Home  -  About us  -  Editorial board  -  Search  -  Ahead of print  -  Current issue  -  Archives  -  Instructions  -  Subscribe  -  Contacts  -  Advertise - Login 
 
 
     

 Table of Contents  
GUEST EDITORIAL
Year : 2016  |  Volume : 6  |  Issue : 2  |  Page : 157

Auto-tooth bone grafts: An emerging option


1 Secretary General, Auto-Tooth Bone Bank, Takamatsu, Japan
2 R&D Institute, Korea Tooth Bank, Seoul, South Korea

Date of Web Publication17-Feb-2017

Correspondence Address:
Masaharu Mitsugi
Secretary General, Japan Auto-Tooth Bone Bank, Takamatsu
Japan
Login to access the Email id


DOI: 10.4103/ams.ams_186_16

PMID: 28299249

Rights and Permissions

How to cite this article:
Mitsugi M, Um IW. Auto-tooth bone grafts: An emerging option. Ann Maxillofac Surg 2016;6:157

How to cite this URL:
Mitsugi M, Um IW. Auto-tooth bone grafts: An emerging option. Ann Maxillofac Surg [serial online] 2016 [cited 2017 Jul 24];6:157. Available from: http://www.amsjournal.com/text.asp?2016/6/2/157/200328



Regenerative medicine, which remained a medical myth, begins to materialize with a deeper understanding of human cell physiology as earlier as the 19th century. With the introduction of these concepts, the search for a good medium or a substrate, better known as a bioscaffold, also began. In the late part of 20th century and early part of 21st century, more works started to emerge in regenerative efforts of jaw bones.[1]

Traditionally, collagen (bovine or auto or any such source), artificial materials such as apatite crystals, and naturally occurring materials such as corals were attempted as scaffold.[2] These materials had their own advantages and disadvantages. Evolution of material science saw an emergence of tooth as an excellent source of one such graft. Bulk of the tooth is made of dentin, which is rich in collagens with abundant matrix proteins and noncollagenous proteins. The proteins such as bone morphogenic proteins and growth factor stimulating proteins primarily also modulate the bioremodeling of bone.[3] Use of freshly extracted or well-preserved teeth, especially dentin, is an ideal source of the bioscaffold. In situ ation, which requires minimal scaffold materials such as limited cleft palate closure or similar situation, well-formed teeth, such as third molars, would serve as an excellent source material. They being autogenous would lack allergic reactions, rich in pro-bone forming signal protein molecules. Furthermore, the calcified material being resorbable will be resorbed back automatically once it serves the purpose, avoiding the need of the secondary surgery.[4]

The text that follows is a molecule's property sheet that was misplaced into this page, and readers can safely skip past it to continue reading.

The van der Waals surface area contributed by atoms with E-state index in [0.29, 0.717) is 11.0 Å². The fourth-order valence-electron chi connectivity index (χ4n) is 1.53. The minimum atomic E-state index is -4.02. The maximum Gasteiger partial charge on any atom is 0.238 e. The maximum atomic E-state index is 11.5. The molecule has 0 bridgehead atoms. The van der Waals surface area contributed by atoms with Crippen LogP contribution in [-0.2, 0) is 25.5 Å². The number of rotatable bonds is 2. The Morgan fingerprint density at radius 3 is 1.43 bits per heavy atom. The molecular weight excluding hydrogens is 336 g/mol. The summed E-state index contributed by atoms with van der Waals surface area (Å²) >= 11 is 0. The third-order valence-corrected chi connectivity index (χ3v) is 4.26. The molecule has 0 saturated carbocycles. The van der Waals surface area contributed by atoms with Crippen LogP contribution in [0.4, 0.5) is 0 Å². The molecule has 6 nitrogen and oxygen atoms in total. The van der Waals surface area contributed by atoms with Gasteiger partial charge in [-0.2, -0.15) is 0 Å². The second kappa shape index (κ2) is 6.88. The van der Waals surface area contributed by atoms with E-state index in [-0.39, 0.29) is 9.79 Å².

The Korea Tooth Bank has been quite progressively using the technology and even has delivery system and a tooth bank that preserves the tooth for the purpose. Specially designed, patented pulverizer of tooth is now commercially available.[4] In addition, there has been a series of cases highlighting the success of tooth material as a scaffold. With more widespread use and in a variety of situation, the science of Auto-Tooth Bone grafts will emerge more.[5],[6] The next decade will be interesting as we now extend the frontier of commercially developing a new tooth, wherein the use of Auto-Tooth Bone grafts will be an asset.

I sincerely believe that the maxillofacial surgery fraternity will quickly imbibe the easily available, less allergenic, graft for their specific graft purposes.

 
  References Top

1.
Kim YK, Kim SG, Byeon JH, Lee HJ, Um IU, Lim SC, et al. Development of a novel bone grafting material using autogenous teeth. Oral Surg Oral Med Oral Pathol Oral Radiol Endod 2010;109:496-503.  Back to cited text no. 1
    
2.
Liu Y, Luo D, Liu S, Fu Y, Kou X, Wang X, et al. Effect of nanostructure of mineralized collagen scaffolds on their physical properties and osteogenic potential. J Biomed Nanotechnol 2014;10:1049-60.  Back to cited text no. 2
    
3.
Pashley DH. Dentin: A dynamic substrate – A review. Scanning Microsc 1989;3:161-74.  Back to cited text no. 3
    
4.
Murata M, Akazawa T, Takahata M, Ito M, Tazaki J, Nakamura K, et al. Bone induction of human tooth and bone crushed by newly developed automatic mill. J Ceram Soc Jpn 2010;1378:434-7.  Back to cited text no. 4
    
5.
Atiya BK, Shanmuhasuntharam P, Huat S, Abdulrazzak S, Oon H. Liquid nitrogen-treated autogenous dentin as bone substitute: An experimental study in a rabbit model. Int J Oral Maxillofac Implants 2014;29:e165-70.  Back to cited text no. 5
    
6.
Bakhshalian N, Hooshmand S, Campbell SC, Kim JS, Brummel-Smith K, Arjmandi BH. Biocompatibility and microstructural analysis of osteopromotive property of allogenic demineralized dentin matrix. Int J Oral Maxillofac Implants 2013;6:1655-62.  Back to cited text no. 6
    




 

Top
 
 
Search
Similar in PUBMED
   Search Pubmed for
   Search in Google Scholar for
Access Statistics
Email Alert *
Add to My List *
* Registration required (free)  

 
  In this article
   References

 Article Access Statistics
    Viewed772    
    Printed9    
    Emailed0    
    PDF Downloaded535    
    Comments [Add]    

Recommend this journal